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How a village with a penchant for teaching became Gujarat's guru gram
Bharat Yagnik|Skillages – How a village with a penchant for teaching became Gujarat’s guru gram| Jul 04 2017 : The Times of India (Delhi)
Hadiyol, Gujarat: In a country where most parents want their children to become engineers, doctors and high-flying corporate executives, a self-assured village 90 km from Ahmedabad prides itself in producing teachers. In Hadiyol, one in every four persons is either a teacher or has taught in the past. And its penchant for pedagogy has justifiably earned it the sobriquet “Teachers' Village.“
Located about seven km from Himmatnagar, the headquarters of Sabarkantha district, Hadiyol has more than 700 active and 200 retired teachers. It is said one can find at least one teacher from Hadiyol in each of Gujarat's 33 districts. At least 15 families have 10 or more members who have taught in schools over three generations, each of which can fill up any decent-sized staffroom in a school.
Hadiyol's romance with the blackboard started over five decades ago.Back in the early 1950s, the village wasn't a prolific teacher-producing centre.“When I enrolled in a Primary Teachers Certificate (PTC) course, there were about 25 teachers in the village,“ remembers Hirabhai Patel, 88, one of the oldest teachers in Hadiyol. He began his career after passing Class 7, the eligibility criteria to become a teacher those days! Nine members of Hirabhai's family are teachers today.
Land-holding patterns were changing at the time and communities such as Patidars, traditionally associated with farming, were looking for other vocations. In 1959, a Gandhian couple, Govind Raval, a native of Hadiyol, and his wife Sumtiben, opened a school to teach local chil dren “Nai Taleem“, based on Gandhi an principles.
The school, Vishwamangalam-An era, was situated in Akodara village, about 1.5 km from Hadiyol. A PTC College for women was added to the school in 1962. That proved to be a game changer. “After studying till Class V at the village primary school, boys and girls would attend Vish wamangalam,“ says Rameshchandra Patel, 60, a teacher for 35 years.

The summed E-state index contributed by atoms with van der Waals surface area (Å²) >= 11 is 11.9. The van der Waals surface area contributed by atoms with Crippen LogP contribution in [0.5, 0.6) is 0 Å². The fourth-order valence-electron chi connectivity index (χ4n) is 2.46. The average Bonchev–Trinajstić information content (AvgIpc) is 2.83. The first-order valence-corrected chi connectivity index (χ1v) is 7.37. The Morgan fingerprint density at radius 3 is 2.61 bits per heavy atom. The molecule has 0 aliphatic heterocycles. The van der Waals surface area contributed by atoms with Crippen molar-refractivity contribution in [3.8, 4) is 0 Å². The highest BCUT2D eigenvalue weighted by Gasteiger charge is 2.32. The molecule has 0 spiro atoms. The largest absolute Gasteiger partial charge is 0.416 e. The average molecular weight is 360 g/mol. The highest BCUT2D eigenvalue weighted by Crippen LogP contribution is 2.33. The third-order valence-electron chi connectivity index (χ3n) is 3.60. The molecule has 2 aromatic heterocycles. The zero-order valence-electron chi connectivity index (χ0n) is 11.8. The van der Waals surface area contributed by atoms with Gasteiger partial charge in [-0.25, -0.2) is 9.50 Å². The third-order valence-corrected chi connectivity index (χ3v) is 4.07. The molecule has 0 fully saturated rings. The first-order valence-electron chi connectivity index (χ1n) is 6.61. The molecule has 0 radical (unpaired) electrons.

There were few other career op portunities available for women in those days. “Scores of women started enrolling in the PTC course after ma triculation (equivalent to the SSC),“ Rameshchandra recalls. Ten of his family members are associated with the field of education.
The trend had a twin effect “Edu cated women pushed for better educa tion for children. And qualified wom en forced men to catch up to improve their marriage prospects,“ he says.
In that era, a teacher's job was eas ily available provided one earned the PTC. Karshan Patel, 62, said that prefer ence for teaching was driv en by the fact that the job paid well and commanded respect in society. “Till the 1990s, even board exam toppers dreamt of pursuing the PTC. There were few industries back then and little scope for a steady job other than farming,“ Karshan said.
He said that many were also lured by the advantage of being able to live close to the village. At the Hadiyol government school, eight of 11 teach ers are local residents. The school is one of the adarsh shalas (model schools) of the district, and boasts of many teachers feted by the state gov ernment with Best Teacher award.
Archana Patel, 35, said, “In my batch of 50 at the PTC college, 23 students were from Hadiyol. I have grown up idolising teachers and it was a natural choice for me.“
Her husband and brother-in-law are also teachers.
The concentration of gurus has a bearing on the village's character.Village sarpanch Alpit Nayi points out that Hadiyol seldom records any crime. Most people shun liquor and tobacco. “There are many instances of families supporting the education of farm labourers' kids. Villagers are also acutely aware of matters compared to those in nearby villages. It is wonderful that the village is now known across the state through our teachers,“ he said.
However, winds of change have been blowing over Hadiyol in the past five years. In and around the village, one can see hoardings promoting coaching classes for Gujarat Public Service Commission (GPSC) exams.The subtle shift can be attributed to changing state policies. The government now hires a majority of teachers as `shiksha sahayak' and pays them only a fixed salary of Rs 5,500 per month. A majority of them receive a permanent appointment only after five years of service.
That explains GPSC's lure.Durgesh Patel, the government primary school principal, said the success of more than 20 aspirants has motivated many to go to cities such as Ahmedabad and prepare for the entrance exams. “Even so, teaching has remained an ingrained aspiration with 10-15 students passing out from PTC colleges every year,“ he said.
Durgesh Patel's thoughts are echoed at Vishwamangalam-Anera PTC College where the enrollment for 2017 has begun. While over 60% seats in PTC colleges across Gujarat lie vacant, more than 150 applications have been received for 60 seats there.A good number of applicants are from Hadiyol.
The “Teachers' Village“ has no intention of throwing away the chalk and duster.